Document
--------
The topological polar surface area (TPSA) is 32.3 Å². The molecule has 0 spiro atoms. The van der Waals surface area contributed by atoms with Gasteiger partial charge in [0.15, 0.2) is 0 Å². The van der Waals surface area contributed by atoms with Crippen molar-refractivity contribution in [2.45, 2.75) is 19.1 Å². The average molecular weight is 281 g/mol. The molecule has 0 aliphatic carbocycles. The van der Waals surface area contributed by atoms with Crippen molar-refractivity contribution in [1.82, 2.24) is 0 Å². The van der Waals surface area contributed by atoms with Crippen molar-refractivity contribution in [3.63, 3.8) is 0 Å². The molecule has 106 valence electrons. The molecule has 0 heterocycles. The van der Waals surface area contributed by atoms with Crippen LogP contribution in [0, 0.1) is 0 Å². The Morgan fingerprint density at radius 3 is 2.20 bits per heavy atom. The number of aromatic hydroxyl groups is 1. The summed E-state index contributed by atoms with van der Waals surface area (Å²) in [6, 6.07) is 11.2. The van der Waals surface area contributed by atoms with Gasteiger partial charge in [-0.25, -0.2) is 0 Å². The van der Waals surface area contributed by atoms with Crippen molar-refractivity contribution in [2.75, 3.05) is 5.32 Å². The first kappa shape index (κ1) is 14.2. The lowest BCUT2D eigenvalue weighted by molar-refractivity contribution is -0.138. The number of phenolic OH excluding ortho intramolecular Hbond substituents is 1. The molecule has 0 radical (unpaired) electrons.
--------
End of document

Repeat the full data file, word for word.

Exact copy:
The topological polar surface area (TPSA) is 32.3 Å². The molecule has 0 spiro atoms. The van der Waals surface area contributed by atoms with Gasteiger partial charge in [0.15, 0.2) is 0 Å². The van der Waals surface area contributed by atoms with Crippen molar-refractivity contribution in [2.45, 2.75) is 19.1 Å². The average molecular weight is 281 g/mol. The molecule has 0 aliphatic carbocycles. The van der Waals surface area contributed by atoms with Crippen molar-refractivity contribution in [1.82, 2.24) is 0 Å². The van der Waals surface area contributed by atoms with Crippen molar-refractivity contribution in [3.63, 3.8) is 0 Å². The molecule has 106 valence electrons. The molecule has 0 heterocycles. The van der Waals surface area contributed by atoms with Crippen LogP contribution in [0, 0.1) is 0 Å². The Morgan fingerprint density at radius 3 is 2.20 bits per heavy atom. The number of aromatic hydroxyl groups is 1. The summed E-state index contributed by atoms with van der Waals surface area (Å²) in [6, 6.07) is 11.2. The van der Waals surface area contributed by atoms with Gasteiger partial charge in [-0.25, -0.2) is 0 Å². The van der Waals surface area contributed by atoms with Crippen molar-refractivity contribution in [2.75, 3.05) is 5.32 Å². The first kappa shape index (κ1) is 14.2. The lowest BCUT2D eigenvalue weighted by molar-refractivity contribution is -0.138. The number of phenolic OH excluding ortho intramolecular Hbond substituents is 1. The molecule has 0 radical (unpaired) electrons.